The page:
There is a difference between knowing the name of something and knowing something. The movie Good Will Hunting illustrates it well. In a scene, the psychologist (Robin Williams) talks to Will (Matt Damon) about how even though he is book smart and can hold vast quantities of information, none of it matters because he won't know what that information is like until he experiences it for himself.

The map is not the territory. A topographic map may show elevation change and differing terrains but you will never know what that area is truly like until you go there. You won't be aware of the effect it has on you until you're experiencing it. Just like how what an art book says about a painting or an artist is not representative of how that art or artist makes you feel. That is what's important to recognize.

Far too many people are getting caught up in logic or emotion instead of considering them together. Stalin said “One death is a tragedy, millions is a statistic”. A family suffering from that one death will feel pain strongly yet we feel the death of millions with weak emotion. People can look at statistics and see the number of deaths from any possible cause but they cannot grasp the emotional aspect of it, until they experience it or something like it themselves. This phenomenon clouds judgement. The extremes of emotion and logic do not offer helpful solutions. The solution is found in the divide between yin and yang.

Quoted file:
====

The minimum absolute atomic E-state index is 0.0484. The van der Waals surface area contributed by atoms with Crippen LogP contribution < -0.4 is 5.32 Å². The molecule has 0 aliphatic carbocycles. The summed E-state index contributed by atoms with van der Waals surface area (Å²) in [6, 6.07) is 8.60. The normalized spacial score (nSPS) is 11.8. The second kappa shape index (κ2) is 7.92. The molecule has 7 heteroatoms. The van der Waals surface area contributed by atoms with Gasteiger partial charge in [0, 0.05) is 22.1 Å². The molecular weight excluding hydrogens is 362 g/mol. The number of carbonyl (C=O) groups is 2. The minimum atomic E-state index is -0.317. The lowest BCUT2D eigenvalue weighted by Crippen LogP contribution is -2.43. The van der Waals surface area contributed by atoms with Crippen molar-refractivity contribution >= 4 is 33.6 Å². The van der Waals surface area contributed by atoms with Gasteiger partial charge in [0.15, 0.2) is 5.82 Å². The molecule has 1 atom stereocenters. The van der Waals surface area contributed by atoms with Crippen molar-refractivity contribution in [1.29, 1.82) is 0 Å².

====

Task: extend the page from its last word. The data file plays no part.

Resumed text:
What Stalin's quote can help us understand about modern society is the lack of minutia we experience. Everything is focused on scale, growing bigger and better than ever before. While growth is not necessarily bad, maybe it shouldn't be pursued at all costs. The single, caring bakery is left to die in favor of a large multinational that offers low prices and extreme efficiency. What people don't realize is those small-town bakeries are where memories are forged. Bonds between the customers and the owner and worker are built around a common interest. Change is more noticeable on a smaller scale.

Humans lived a specific lifestyle for thousands of years and it has suddenly changed within the last 100 to 120 years. There has certainly been a disconnection from the old way of living. It's why new diseases have been popping up, stemming from the modern way of life. Billions of people can be accessed almost instantaneously, something we weren't able to do even twenty years ago.

The finer things in life seem to be found in the little details. Humans went from opening physical mail once per day to checking emails and social media notifications multiple times per hour. The internet has certainly been a good thing but it doesn't mean everything done before should be heavily discounted. There is tremendous value in old things. They have withstood the test of time.